The Celtic manager was giving evidence yesterday at the trial of two men accused of plotting to kill him and other high-profile supporters of the club in an explosives plot.
Trevor Muirhead, 43, from Kilwinning, and Neil McKenzie, 42, from Saltcoats, both Ayrshire, are on trial at the High Court in Glasgow accused of conspiring to murder Mr Lennon, former MSP Trish Godman, the late Paul McBride, QC, and various members of the Irish Republican group Cairde Na hEireann in Glasgow by sending improvised explosive devices to them.
The two deny all the charges against them.
Mr Lennon told the trial he had been made aware of the packages by police.
He said: “I was very disturbed. I have a family. I have a young son. I have a partner, a mother and a father.
“I’m a footballing man. I find it difficult to comprehend the lengths that some people will go to.”
Mr Lennon said he had previously been sent bullets through the post and had decided to stop playing for Northern Ireland after receiving a death threat.
He said he had experienced sectarianism as a player and a manager “nearly every week”. Celtic “abhor” sectarianism and “try to do everything they can” to stop it.
The 40-year-old, who grew up in Lurgan, Northern Ireland, also told the court some Celtic supporters tended to side with Irish republicanism.
Mr Lennon was asked a number of questions about sectarianism by advocate depute Tim Niven-Smith. He told him: “I can’t speak for Rangers supporters, you’ll have to ask them yourself. I can’t speak for the majority of Celtic fans either.
“I don’t understand the relevance of your questions. I’m not a politician.”
Mr Lennon was also asked about his relationship with the late Mr McBride, who had represented Celtic on disciplinary matters, and was also an alleged target of the plot. He said the QC, who was found dead in his hotel room in Lahore, Pakistan, on 4 March, was a “very close friend”.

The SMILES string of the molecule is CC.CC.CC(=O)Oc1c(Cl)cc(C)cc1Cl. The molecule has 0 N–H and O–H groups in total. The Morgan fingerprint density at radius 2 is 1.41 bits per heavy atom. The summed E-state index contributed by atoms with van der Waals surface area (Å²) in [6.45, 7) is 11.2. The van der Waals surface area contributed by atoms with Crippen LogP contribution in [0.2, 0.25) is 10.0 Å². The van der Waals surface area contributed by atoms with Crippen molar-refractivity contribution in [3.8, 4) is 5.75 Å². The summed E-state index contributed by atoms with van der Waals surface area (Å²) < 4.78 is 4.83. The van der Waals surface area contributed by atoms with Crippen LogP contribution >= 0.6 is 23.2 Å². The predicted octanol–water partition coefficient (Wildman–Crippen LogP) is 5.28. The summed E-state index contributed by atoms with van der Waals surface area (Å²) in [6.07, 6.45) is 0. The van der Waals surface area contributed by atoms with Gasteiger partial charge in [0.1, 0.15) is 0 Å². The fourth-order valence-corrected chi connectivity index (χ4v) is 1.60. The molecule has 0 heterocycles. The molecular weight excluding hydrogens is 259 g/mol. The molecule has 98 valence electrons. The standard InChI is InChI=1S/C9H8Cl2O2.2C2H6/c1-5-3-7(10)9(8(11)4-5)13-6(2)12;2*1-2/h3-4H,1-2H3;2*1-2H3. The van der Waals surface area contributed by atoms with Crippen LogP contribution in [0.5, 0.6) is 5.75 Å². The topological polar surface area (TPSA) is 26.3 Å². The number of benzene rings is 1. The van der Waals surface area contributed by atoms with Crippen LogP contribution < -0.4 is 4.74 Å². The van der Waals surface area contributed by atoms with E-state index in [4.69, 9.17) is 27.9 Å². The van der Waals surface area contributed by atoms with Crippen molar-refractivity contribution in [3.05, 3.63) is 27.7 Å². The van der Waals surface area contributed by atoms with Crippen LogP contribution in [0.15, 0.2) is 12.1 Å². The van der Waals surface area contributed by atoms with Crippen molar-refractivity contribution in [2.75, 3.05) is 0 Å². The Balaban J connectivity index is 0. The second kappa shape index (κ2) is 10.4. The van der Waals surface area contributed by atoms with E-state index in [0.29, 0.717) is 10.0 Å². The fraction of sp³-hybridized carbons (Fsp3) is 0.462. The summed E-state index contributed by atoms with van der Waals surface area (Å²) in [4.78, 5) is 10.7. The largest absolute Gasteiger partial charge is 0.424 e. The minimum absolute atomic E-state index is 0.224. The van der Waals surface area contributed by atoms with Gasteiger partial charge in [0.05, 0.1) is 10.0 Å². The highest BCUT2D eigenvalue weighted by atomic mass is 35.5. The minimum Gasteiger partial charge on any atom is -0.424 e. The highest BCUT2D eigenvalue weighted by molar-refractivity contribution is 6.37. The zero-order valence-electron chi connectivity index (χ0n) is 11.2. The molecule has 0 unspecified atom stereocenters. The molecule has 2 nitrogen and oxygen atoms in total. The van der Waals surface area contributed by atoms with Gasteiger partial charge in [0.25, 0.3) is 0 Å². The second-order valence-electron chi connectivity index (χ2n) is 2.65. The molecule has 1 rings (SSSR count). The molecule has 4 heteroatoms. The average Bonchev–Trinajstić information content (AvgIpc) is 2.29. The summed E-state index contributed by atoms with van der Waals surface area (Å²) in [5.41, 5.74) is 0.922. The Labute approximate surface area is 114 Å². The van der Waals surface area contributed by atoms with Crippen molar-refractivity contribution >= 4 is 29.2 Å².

He was “huge, just a brilliant man and very inspirational”, the Celtic manager said.
He added: “I loved being in his company, regardless of where we were or what we were doing. [He was] legally brilliant as a person, it’s difficult to put into words.”
Mr Lennon went on to say Mr McBride was one of the only two people to have inspired him in his life, the other being Martin O’Neill, who was manager of Celtic when he was a player.
After Mr Lennon finished his evidence, judge Lord Turnbull told the jury they should take Mr Lennon’s “own views of Mr McBride’s personal qualities” out of their mind.
He said it was “no criticism” of the advocate depute, or of Mr Lennon, but they should base their decision only on the evidence led, and not on sympathy for anyone involved in the case.
Ms Godman also gave evidence yesterday. The former MSP is also alleged to have been sent a suspect package.
The trial has previously heard evidence from her personal assistant, Evelyne Campbell, who said the parcel was sent to her constituency office.
Ms Godman, 72, was shown on television wearing a Celtic top to the Scottish Parliament on her last day as an MSP. She told the court it had been meant as a “private, light-hearted challenge”.
The trial continues.